Tricks to get kids to cooperate with treatmentRegister Today!
- by JeanettePNP Feb 8, '06What tricks do you use to get kids to cooperate with treatment? I'm not a nurse (yet) but I am a mom of five and I know how hard it is just to get my own kids to go along with it when they need to take medication, wound care and even everyday personal hygiene and grooming.
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- Feb 8, '06 by jen42Get the parents on your side, do it to the parent first if it'll help (this is easier with, say, listening to breath sounds than putting in stitches!) and the blood pressure cuff is always "the arm hug."
- Feb 8, '06 by mommy2boysI'm not a nurse yet, but when my son was in the hospital (for pneumonia) the nurse would have him "help" or let him be her nurse. He would listen to her "heart", check her mouth, take her temp. etc.
HE was only 10 months old but he loved it and would be more willing to let her check him out. I think that kids love to help and know what this or that is for. When it came to his breathing treatments, he would "help" hold the nebulizer.
The nurse said that little kids love to help her and are more willing to cooperate if they feel like they are helping.
- Feb 8, '06 by babynurselsaI always use distraction also, along with letting them assit whenever possible.
I get a banter going with the child. Ask about their dog, siblings, school, favorite activities etc. Many times even with things like lab, IV, and sutures a little distraction can go a long way.
- Feb 8, '06 by PedsRNBSNALWAYS let them help....or give them a "job". Sometimes (if I am starting a line or something else that hurts) I give them the "job" of holding their arm, hand etc still. I tell them they can't hurt me, but they can yell or whatever else. The majority of the time they will scream or wiggle their other arm but keep the arm I need PERFECTLY still. Also...bubbles work WONDERS (especially the edible kind)!! A lot of times if you "time" how fast they take their meds it works really well too. I just explain explain explain and get their help as best I can.
- Feb 8, '06 by TexasPediRNto the op: have you started your peds rotation yet or will you be starting it soon?
heres my tips:
make sure to get down to their level and to explain things in words they will understand.
blood pressures are always hugging arms, or checking how big muscles are.
iv's are silly straws that are giving their hand a drink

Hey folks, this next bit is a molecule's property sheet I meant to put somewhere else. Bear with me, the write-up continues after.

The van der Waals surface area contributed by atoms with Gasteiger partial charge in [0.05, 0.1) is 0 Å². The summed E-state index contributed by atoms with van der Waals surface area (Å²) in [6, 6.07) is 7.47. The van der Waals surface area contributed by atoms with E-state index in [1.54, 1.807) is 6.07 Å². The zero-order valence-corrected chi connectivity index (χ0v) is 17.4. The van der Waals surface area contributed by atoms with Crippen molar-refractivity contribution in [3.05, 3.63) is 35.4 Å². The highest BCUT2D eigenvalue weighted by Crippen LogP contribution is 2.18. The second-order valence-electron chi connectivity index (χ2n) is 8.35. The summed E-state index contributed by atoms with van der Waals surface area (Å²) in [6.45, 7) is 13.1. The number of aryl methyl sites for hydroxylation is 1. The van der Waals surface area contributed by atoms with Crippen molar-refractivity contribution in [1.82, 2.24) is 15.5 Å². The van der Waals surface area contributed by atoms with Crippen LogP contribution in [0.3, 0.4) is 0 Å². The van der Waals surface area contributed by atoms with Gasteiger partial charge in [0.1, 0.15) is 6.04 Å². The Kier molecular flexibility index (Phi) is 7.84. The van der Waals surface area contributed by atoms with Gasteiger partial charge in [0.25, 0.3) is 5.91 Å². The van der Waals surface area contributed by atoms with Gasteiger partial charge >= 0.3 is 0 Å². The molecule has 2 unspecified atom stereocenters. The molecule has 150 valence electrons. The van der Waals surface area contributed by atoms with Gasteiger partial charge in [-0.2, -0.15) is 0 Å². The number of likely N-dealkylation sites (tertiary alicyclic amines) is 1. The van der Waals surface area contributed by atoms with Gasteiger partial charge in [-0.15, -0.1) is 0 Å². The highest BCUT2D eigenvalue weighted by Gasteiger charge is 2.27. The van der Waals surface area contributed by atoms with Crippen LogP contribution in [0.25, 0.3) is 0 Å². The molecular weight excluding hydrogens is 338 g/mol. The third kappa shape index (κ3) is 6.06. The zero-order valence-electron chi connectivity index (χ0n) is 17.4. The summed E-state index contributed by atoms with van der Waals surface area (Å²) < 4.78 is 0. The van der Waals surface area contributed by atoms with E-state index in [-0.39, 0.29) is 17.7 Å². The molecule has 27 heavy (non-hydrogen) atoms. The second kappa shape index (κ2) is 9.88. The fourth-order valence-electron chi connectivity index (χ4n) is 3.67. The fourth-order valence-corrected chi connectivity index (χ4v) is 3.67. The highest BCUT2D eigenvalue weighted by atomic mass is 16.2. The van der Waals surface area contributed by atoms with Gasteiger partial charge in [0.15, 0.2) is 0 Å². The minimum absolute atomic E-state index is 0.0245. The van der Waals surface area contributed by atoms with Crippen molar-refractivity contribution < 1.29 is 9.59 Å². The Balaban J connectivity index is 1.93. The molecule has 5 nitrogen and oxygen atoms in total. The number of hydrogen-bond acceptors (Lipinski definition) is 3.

(normally what i tell kids after tonsils out since they are too sore to drink po)
always carry some special bandaids, its amazing how a bandaid of spiderman or pooh bear makes everything better.
as another poster mentioned, its *great* to let kids help out. i usually would bring in an extra stethoscope when i worked hospital and let the kids listen to me while i listened to them. great distraction.
just a few off the top of my head...
- Mar 9, '06 by JeanettePNPI actually was looking for ideas for my own kids! My 3yo is sick now and absolutely refusing to take tylenol. And the MD had such a hard time today getting him to open his mouth for a throat culture. He is just not cooperating at all. Sigh. The good news is it's viral so this will clear up on its own.
- Mar 9, '06 by TexasPediRNQuote from ChayaNChayaNI actually was looking for ideas for my own kids! My 3yo is sick now and absolutely refusing to take tylenol. And the MD had such a hard time today getting him to open his mouth for a throat culture. He is just not cooperating at all. Sigh. The good news is it's viral so this will clear up on its own.
- get an oral syringe so he can squirt the medication in his mouth.
-give him a ice pop before and after to numb his tongue, then give the med, and finish up with the rest of the ice pop.
To open his mouth, play a game with him. Who can open the mouth the biggest? Who can keep their mouth open the longest? Who has the biggest tonsils- gotta say 'ahhhh' to see them!'
- Mar 9, '06 by JeanettePNPThanks for the ideas, Meghan! I'll try them and let you know how it went.